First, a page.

I was reading Happiness By Design by Paul Dolan when I came across a section on multi-tasking. Mr Dolan explains that switching from one task to another causes a form of cognitive friction and should be avoided if possible. You should, to maximise pleasure and purpose, concentrate on one task at a time. Then he says this about slide-based presentations:
“Multitasking takes effort and it’s not worth it. I never use lecture slides for this reason: students don’t waste their attentional resources going between the slides and my voice.”
This is interesting.
I clearly think Mr Dolan is wrong about using slides, I find them useful, but we agree about a larger point - you have to consider your audience’s attention.
I suspect, for instance, that Mr Dolan wouldn’t say that movies or television programmes impose too great a cognitive load to be pleasurable or purposeful. He’s probably not advocating listening to radio plays instead, perhaps followed by half an hour looking at photos of the cast. That would be silly. That’s because we think of watching a movie as doing one, singular thing, it’s one activity not 90 minutes of multitasking. And we treat it as one thing because it’s designed as one thing. The movie-maker consciously directs and designs your attention so it doesn’t feel like a cognitive drag to watch the pictures as well as listen to the music.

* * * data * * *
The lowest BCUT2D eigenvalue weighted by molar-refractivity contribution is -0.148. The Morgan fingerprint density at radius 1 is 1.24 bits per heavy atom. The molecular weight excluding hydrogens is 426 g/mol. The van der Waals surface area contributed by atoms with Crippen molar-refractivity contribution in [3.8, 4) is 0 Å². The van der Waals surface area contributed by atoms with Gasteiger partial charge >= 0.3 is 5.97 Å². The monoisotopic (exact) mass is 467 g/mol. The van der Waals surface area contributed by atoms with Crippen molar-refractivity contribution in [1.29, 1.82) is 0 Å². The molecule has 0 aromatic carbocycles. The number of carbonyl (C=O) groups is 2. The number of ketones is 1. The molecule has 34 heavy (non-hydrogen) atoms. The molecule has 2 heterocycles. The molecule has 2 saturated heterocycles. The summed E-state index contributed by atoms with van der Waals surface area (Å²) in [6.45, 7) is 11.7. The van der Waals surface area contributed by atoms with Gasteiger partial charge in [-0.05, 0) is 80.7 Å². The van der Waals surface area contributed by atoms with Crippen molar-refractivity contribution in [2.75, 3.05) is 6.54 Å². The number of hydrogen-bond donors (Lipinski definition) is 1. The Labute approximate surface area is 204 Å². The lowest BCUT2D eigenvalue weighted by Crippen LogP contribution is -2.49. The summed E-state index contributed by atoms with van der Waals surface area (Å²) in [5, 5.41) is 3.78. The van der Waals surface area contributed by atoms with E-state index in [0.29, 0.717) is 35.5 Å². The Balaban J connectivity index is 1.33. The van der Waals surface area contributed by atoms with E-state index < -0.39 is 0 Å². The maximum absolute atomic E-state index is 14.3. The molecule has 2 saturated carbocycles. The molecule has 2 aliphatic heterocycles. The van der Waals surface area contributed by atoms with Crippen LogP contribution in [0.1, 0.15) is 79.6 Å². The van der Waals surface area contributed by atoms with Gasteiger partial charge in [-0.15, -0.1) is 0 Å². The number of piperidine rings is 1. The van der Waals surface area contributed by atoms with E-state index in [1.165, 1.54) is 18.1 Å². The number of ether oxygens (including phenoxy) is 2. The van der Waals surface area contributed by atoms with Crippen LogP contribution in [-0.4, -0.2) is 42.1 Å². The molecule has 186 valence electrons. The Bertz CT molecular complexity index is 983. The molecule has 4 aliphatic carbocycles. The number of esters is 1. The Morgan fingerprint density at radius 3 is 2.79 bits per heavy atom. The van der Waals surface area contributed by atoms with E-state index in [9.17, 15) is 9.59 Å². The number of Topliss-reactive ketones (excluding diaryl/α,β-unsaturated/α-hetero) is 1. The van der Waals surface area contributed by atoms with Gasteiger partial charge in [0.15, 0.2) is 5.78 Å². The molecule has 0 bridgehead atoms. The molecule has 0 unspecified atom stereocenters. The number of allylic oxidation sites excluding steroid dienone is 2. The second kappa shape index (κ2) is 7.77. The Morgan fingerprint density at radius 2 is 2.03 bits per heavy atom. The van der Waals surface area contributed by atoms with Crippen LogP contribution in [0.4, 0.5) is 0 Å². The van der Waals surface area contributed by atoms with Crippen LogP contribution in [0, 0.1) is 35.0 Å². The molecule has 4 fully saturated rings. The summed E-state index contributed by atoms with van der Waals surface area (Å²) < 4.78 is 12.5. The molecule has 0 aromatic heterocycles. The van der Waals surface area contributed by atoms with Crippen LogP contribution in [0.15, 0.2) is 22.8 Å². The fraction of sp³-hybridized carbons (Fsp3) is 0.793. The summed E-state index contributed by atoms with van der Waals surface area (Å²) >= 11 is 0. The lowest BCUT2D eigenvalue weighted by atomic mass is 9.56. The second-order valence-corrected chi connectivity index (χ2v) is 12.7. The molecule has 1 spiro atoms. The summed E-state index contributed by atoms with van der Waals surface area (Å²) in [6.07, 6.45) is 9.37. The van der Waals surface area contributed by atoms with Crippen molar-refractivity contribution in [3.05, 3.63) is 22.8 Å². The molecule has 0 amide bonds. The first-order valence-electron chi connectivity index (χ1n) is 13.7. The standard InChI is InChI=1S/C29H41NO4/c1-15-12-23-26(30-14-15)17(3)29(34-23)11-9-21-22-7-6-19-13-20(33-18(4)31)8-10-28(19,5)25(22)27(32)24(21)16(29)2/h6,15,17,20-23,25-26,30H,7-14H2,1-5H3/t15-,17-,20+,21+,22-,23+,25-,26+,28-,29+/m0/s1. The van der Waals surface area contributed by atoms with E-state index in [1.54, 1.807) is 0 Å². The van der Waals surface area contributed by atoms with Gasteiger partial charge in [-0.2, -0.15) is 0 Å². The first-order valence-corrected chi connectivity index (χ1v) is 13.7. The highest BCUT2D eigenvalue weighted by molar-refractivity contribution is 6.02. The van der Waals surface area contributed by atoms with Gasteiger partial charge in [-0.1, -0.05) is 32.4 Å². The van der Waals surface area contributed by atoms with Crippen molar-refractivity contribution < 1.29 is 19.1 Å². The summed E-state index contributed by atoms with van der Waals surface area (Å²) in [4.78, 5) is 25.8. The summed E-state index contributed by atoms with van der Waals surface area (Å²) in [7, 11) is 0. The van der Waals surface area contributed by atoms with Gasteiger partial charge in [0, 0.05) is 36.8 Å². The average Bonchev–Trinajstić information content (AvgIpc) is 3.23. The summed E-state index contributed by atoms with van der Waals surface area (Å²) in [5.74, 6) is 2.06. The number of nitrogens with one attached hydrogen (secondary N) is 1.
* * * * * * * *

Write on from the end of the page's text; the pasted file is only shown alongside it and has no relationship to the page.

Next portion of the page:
We should think of presentations in the same way. We should design them to be singular things that combine, thoughtfully, the words that come out of your mouth with the stuff that comes off the screen (see Giles’ post about the ingredients of presentations). We should reduce the switching costs for the viewer by actively managing their attention.
If, as is common in academe, the slides are just notes for the talk then Mr Dolan is also right, sticking them on the screen might not help. But that’s not because of some deep cognitive truth, that’s because of the laziness of the presenter.
@undermanager - 20 April 2017